Wednesday, 19 August 2015

"Agmatine" Key to the Brain Chemistry of the Near Death Experience?

Quote: "The twenty-first century search for a scientific explanation of near-death experiences (NDEs) is likely to benefit from the rapidly growing knowledge base generated by neuroscientists and other researchers. To date, the most plausible theory has been outlined by Dr. Karl Jansen (1996). Conditions that may induce NDEs (low oxygen, low blood flow, low blood sugar, temporal lobe epilepsy, etc.) have also been shown to cause excess extracellular levels of glutamate to accumulate in the brain; when high concentrations of glutamate bind to N-methyl-D-aspartate (NMDA) receptors, excitotoxicity can result (Jansen, 1996). Jansen (1996) has proposed that an endogenous NMDA antagonist may be released under certain conditions to protect cells from excitotoxicity. An exogenous NMDA antagonist, ketamine, is known to be able to reproduce all of the features which are commonly associated with NDEs; thus, an endogenous NMDA antagonist with a primarily neuroprotective function may also induce NDEs under certain circumstances (Jansen, 1996).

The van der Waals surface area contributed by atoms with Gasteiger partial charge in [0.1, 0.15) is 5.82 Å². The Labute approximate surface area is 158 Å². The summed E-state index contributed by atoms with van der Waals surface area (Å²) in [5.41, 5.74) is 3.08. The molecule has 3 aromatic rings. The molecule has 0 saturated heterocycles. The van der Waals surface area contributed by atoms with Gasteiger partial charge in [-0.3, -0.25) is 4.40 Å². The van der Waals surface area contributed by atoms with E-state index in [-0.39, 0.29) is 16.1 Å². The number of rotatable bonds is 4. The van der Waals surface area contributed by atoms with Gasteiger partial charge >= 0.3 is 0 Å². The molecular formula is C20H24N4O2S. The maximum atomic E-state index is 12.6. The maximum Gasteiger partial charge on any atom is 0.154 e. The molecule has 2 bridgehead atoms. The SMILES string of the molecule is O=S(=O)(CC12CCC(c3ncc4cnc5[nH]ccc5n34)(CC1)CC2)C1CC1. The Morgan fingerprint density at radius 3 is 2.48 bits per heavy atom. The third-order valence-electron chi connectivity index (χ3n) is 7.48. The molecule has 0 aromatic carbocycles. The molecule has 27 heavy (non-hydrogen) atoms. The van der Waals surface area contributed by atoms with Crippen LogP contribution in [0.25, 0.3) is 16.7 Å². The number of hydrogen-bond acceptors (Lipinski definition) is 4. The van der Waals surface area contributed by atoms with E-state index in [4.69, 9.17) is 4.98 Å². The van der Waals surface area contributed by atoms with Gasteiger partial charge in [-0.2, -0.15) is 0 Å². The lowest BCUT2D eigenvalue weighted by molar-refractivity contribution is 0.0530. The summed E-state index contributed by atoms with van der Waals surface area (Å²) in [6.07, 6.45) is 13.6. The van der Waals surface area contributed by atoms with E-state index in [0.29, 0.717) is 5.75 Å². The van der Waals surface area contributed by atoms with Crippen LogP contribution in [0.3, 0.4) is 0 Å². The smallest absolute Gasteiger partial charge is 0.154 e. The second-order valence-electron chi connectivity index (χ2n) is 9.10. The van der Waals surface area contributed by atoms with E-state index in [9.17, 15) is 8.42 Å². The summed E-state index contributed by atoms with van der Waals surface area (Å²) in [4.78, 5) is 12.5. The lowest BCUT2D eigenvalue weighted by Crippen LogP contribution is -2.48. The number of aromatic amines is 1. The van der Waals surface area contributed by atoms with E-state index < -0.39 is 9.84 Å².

Jansen (2004) has suggested that the identity of the endogenous NMDA antagonist may be NAAG (N-acetyl-aspartyl-glutamate), kynurenic acid, or magnesium. NAAG, however, has been shown to lack both antagonist and agonist activity in cerebellar granule neurons (Losi et al., 2004). If NAAG does interact with NMDA receptors, it is likely to be a weak partial agonist rather than an antagonist (Valivullah et al., 1994). In addition, kynurenic acid is an antagonist at the glycineB binding site on NMDA receptors rather than at a site within the NMDA channel pore (Harsing et al., 2001). Based on experiments involving rats, Karcz-Kubicha et al. (1999) have suggested that glycineB antagonists have a low psychotomimetic potential. With regards to magnesium ions, little evidence exists to support a role for these ions in near-death experiences.